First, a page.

In this 2002 file photo, a woman receives communion during a special mass marking the first Eucharistic convention of the Knights of Columbus at the Basilica of the National Shrine of the Immaculate Conception in Washington.  (CNS)

In this 2002 file photo, a woman receives communion during a special mass marking the first Eucharistic convention of the Knights of Columbus at the Basilica of the National Shrine of the Immaculate Conception in Washington. On June 16, 2022, the feast of Corpus Christi, the triennial eucharistic revival of the American bishops begins. It culminates with a Eucharistic Congress in 2024 in Indianapolis. (CNS Photo by Andy Carruthers, Catholic Standard)

The Eucharist is not magic. The Eucharist is our realization that Christ was broken for our integrity. And “our” is not for individual benefit, but for us to come together with our brothers and sisters to form and live as the body of Christ on earth. So, like Christ, we are broken and given for the life of the world. The Eucharistic Prayer Book “Bread of Life” contains the following from Oblate Fr. Ron Rolheiser: “More than bread and wine, we the people are destined to be changed, to be transubstantiated. The Eucharist, as a sacrifice, asks us to become the bread of rupture and the chalice of vulnerability.

Additionally, Eucharistic Prayer 4 asks God “to make us an eternal offering to you…so that we may no longer live for ourselves…but for him…to complete his work on earth.” This prayer sheds light on what happens in the Eucharist. We are the offering, we live like him, together we complete his work on earth. This work is not judgment, division or exclusion, but love, mercy and justice. Bosque reminded us that the Mass is not for us, “but for the world, and that it is nourishment in our journey to become love”.

I hope our rebirth from the Eucharist is to become the body of Christ, with all the beautiful implications that come with it. The Eucharist is not for worthy, special, virtuous or qualified people, nor a tool to affirm or deny a narrow political agenda. It is much more, it is our profound encounter with the incomprehensible love of God, an encounter which calls us to love in return. This love is not abstract, for it is specific enough to address the poor and the excluded.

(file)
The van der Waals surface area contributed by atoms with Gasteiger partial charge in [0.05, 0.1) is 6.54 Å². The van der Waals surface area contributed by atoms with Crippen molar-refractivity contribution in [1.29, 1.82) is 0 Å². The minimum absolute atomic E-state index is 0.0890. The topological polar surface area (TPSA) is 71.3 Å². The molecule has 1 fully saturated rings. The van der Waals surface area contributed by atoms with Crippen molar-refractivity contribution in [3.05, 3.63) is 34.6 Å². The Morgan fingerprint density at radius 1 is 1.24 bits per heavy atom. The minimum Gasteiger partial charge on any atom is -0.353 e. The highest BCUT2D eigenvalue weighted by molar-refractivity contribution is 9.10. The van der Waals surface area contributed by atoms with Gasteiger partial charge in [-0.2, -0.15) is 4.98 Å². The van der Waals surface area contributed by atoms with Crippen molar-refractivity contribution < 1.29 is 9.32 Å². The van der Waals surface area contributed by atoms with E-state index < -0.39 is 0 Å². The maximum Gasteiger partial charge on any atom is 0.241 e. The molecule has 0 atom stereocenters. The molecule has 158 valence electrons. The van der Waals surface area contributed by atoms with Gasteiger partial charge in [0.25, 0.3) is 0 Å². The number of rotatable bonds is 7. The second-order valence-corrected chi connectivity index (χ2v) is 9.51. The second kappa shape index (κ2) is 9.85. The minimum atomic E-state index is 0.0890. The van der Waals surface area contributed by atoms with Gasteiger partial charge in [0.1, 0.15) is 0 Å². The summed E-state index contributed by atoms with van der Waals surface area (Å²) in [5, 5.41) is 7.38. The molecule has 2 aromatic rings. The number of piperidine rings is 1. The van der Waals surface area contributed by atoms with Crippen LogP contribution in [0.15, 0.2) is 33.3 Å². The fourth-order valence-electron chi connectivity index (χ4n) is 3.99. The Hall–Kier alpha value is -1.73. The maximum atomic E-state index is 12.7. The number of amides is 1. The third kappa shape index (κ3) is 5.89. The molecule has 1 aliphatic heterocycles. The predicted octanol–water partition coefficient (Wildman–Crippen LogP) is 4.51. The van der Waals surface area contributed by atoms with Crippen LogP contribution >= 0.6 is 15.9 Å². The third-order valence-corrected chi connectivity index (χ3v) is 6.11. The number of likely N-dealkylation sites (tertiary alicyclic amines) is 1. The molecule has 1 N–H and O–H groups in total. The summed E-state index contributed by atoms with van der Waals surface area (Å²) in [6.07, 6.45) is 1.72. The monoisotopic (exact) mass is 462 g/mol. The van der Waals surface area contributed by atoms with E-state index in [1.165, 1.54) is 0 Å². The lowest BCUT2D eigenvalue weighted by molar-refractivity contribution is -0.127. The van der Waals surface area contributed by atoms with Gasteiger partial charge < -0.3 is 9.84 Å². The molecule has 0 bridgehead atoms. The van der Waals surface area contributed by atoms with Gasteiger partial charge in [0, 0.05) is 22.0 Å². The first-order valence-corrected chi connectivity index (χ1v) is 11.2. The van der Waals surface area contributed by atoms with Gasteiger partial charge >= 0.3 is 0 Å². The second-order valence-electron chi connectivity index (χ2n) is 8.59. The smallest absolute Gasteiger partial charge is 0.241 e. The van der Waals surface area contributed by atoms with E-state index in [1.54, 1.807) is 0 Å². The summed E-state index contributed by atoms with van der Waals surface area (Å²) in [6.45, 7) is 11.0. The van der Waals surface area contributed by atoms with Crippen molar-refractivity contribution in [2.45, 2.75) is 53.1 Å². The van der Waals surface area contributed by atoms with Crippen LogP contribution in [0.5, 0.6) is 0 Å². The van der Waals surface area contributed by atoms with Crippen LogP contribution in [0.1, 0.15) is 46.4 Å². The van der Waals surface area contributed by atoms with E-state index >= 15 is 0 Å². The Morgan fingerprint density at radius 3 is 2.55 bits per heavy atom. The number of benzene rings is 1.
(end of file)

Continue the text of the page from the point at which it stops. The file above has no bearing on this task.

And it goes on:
The Eucharist is not for worthy, special, virtuous or qualified people, nor a tool to affirm or deny a narrow political agenda. It is much more, it is our profound encounter with the incomprehensible love of God, an encounter which calls us to love in return.

I refer to Goffredo Boselli The spiritual meaning of the liturgy: school of prayer, source of lifewhich includes the chapter “Liturgy and love of the poor”.

In a detailed exposition of 1 Corinthians 11, Boselli explains that the divisions in the Corinthian church were due to the wealthy gathering together for lavish meals while the poor were excluded and starved. So what scandalized the Eucharist in the Corinthian church was the way the poor were rejected. Boselli writes: “What was true of the Corinthian community is also true of Christian communities today; not to share with its poorest neighbours”[s] contempt for the Church of God” (1 Cor 11, 22).”

He goes on to say, “In a culture marked by individualism, competition, self-assertion at all costs even at the expense of others and against others, it is difficult to be church, to be truly community. Only from the Eucharist, from the prophetic gesture of the breaking of bread, can the Christian communities of the West renew their awareness that the Church cannot be the body of Christ where Christians are unable to turn away selfishness and refuse to share their goods with the poor.

Boselli also notes how the Didache, the ancient document also known as the “Teaching of the Twelve Apostles”, helps us understand their view of the Eucharist. In the Didache, the word Eucharist was klasma, or, simply, “broken”. Imagine if we replaced Eucharist with “broken”? Jesus “broken” so that we live, “broken” us so that others live, “broken” us to be part of the one body of Christ.

The Eucharist has riches that can never be exhausted. It empowers an individual so molded in Christ that “not I live, but Christ lives in me.” It also recreates a diverse, fragmented, and imperfect community of believers into a loving, righteous body of Christ in the world.

Jesus said two things about the future in the Gospel of John: first, we will do greater works than he; and secondly, that he has many other things to tell us. The Eucharist fulfills these promises. I hope the Eucharistic revival will be an opportunity to grasp and live in the love and community made possible by our sharing of this sacred mystery.